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Cushing syndrome.

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Presentation on theme: "Cushing syndrome."— Presentation transcript:

1 Cushing syndrome

2 Cushing's syndrome is a clinical features that result from chronic exposure to excess glucocorticoids of any etiology

3 ACTH-dependent pituitary corticotrope adenoma ectopic secretion of ACTH by nonpituitary tumor

4 ACTH-independent adrenocortical adenoma adrenocortical carcinoma nodular adrenal hyperplasia iatrogenic (administration of exogenous glucocorticoids )

5 The term Cushing's disease refers specifically to Cushing's syndrome caused by a pituitary corticotrope adenoma.


7 Epidemiology Cushing's syndrome is generally considered a rare disease. 1–2 per 100,000 population per year. Cushing's disease is caused by an ACTH-producing corticotrope adenoma of the pituitary (75%) initially described by Harvey Cushing in 1912 Cushing's disease more frequently affects women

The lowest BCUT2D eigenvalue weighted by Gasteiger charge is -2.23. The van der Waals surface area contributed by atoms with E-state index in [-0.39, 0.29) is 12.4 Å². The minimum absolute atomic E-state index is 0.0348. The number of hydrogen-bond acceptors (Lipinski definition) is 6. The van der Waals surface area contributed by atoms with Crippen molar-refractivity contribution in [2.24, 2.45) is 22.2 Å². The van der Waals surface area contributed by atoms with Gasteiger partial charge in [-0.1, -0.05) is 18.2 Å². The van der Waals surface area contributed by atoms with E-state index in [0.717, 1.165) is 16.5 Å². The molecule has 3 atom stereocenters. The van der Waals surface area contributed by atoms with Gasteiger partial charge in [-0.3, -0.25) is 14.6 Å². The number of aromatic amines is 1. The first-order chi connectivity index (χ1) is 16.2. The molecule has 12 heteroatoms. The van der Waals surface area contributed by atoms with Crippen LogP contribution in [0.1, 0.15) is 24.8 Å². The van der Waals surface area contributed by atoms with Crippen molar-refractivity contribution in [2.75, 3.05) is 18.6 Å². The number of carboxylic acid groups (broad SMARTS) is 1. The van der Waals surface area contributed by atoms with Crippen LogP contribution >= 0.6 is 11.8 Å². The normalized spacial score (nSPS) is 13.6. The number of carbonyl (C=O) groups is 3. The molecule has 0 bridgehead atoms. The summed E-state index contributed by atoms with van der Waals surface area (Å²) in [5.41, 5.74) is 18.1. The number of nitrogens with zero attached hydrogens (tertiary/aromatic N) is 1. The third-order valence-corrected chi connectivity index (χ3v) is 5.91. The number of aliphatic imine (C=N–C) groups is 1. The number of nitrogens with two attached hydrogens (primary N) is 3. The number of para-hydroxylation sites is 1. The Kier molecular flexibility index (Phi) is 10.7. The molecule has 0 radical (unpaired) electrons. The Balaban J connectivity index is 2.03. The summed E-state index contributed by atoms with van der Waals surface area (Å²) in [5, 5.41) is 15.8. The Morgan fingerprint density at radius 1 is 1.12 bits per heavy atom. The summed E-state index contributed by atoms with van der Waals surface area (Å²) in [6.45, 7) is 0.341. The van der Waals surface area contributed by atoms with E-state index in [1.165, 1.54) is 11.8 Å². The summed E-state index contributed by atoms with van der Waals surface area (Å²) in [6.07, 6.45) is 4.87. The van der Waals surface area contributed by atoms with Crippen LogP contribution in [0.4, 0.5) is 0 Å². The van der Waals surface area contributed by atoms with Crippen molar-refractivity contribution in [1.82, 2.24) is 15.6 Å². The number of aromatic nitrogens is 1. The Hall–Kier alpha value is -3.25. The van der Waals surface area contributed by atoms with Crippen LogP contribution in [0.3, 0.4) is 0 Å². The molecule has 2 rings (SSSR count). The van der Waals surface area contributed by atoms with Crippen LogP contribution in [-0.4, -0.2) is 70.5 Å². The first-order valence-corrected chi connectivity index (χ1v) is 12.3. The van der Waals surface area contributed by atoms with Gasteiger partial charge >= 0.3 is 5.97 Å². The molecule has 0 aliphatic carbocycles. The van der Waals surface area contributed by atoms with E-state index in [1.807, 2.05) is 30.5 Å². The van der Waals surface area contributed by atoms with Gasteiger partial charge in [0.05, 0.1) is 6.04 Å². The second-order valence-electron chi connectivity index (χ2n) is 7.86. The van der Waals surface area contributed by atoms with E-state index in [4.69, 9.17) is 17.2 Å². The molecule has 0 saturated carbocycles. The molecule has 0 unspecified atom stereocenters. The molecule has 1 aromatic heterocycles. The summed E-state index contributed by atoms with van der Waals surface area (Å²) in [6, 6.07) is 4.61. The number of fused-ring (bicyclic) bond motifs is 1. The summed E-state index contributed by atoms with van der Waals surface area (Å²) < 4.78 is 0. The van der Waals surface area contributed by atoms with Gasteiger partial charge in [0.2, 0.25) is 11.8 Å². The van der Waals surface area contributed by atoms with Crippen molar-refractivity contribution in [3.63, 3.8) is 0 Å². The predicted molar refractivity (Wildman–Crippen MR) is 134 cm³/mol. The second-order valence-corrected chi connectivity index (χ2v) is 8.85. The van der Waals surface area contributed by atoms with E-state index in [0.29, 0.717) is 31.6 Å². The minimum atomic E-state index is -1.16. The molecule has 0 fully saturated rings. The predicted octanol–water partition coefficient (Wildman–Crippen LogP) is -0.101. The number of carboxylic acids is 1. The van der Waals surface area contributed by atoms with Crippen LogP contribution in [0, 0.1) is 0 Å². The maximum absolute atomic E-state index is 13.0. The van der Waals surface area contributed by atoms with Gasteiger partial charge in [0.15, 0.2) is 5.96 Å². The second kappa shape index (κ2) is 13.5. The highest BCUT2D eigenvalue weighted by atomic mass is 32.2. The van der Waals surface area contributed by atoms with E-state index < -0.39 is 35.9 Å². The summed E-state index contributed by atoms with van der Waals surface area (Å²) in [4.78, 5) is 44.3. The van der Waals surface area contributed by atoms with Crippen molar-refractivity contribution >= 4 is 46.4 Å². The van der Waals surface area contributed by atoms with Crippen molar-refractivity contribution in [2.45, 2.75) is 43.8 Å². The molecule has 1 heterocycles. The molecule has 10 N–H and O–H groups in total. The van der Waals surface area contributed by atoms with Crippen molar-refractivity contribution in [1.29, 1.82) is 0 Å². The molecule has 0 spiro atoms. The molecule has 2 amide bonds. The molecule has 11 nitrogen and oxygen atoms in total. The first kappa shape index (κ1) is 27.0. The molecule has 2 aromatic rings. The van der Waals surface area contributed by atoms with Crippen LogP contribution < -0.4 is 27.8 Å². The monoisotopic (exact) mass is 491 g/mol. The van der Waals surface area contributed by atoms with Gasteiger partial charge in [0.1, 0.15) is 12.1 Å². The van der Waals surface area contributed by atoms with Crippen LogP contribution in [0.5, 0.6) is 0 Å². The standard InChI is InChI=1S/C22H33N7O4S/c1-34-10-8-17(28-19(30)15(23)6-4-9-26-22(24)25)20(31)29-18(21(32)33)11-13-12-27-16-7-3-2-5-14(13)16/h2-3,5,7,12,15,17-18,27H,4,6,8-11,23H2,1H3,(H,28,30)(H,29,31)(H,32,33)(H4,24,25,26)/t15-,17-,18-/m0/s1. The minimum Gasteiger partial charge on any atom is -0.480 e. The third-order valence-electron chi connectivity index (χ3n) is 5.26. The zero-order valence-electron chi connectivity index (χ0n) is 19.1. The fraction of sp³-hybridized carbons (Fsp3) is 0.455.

8 prepubertal cases is more common in boys.
ectopic ACTH syndrome is more frequently identified in men. Only 10% of patients with Cushing's syndrome have a primary, adrenal cause of their disease and most of these patients are women. the medical use of glucocorticoids for immunosuppression, or for the treatment of inflammatory disorders, is the most common cause of Cushing's syndrome.

9 Etiology Cushing's disease :at least 90% of patients is caused by a corticotrope pituitary microadenoma, often only a few millimeters in diameter. Pituitary macroadenomas (i.e. tumors >1 cm in size), are found in only 5–10% of patients usually occur sporadically very rarely can be found in the context of multiple endocrine neoplasia type 1 (MEN1)

10 Ectopic ACTH production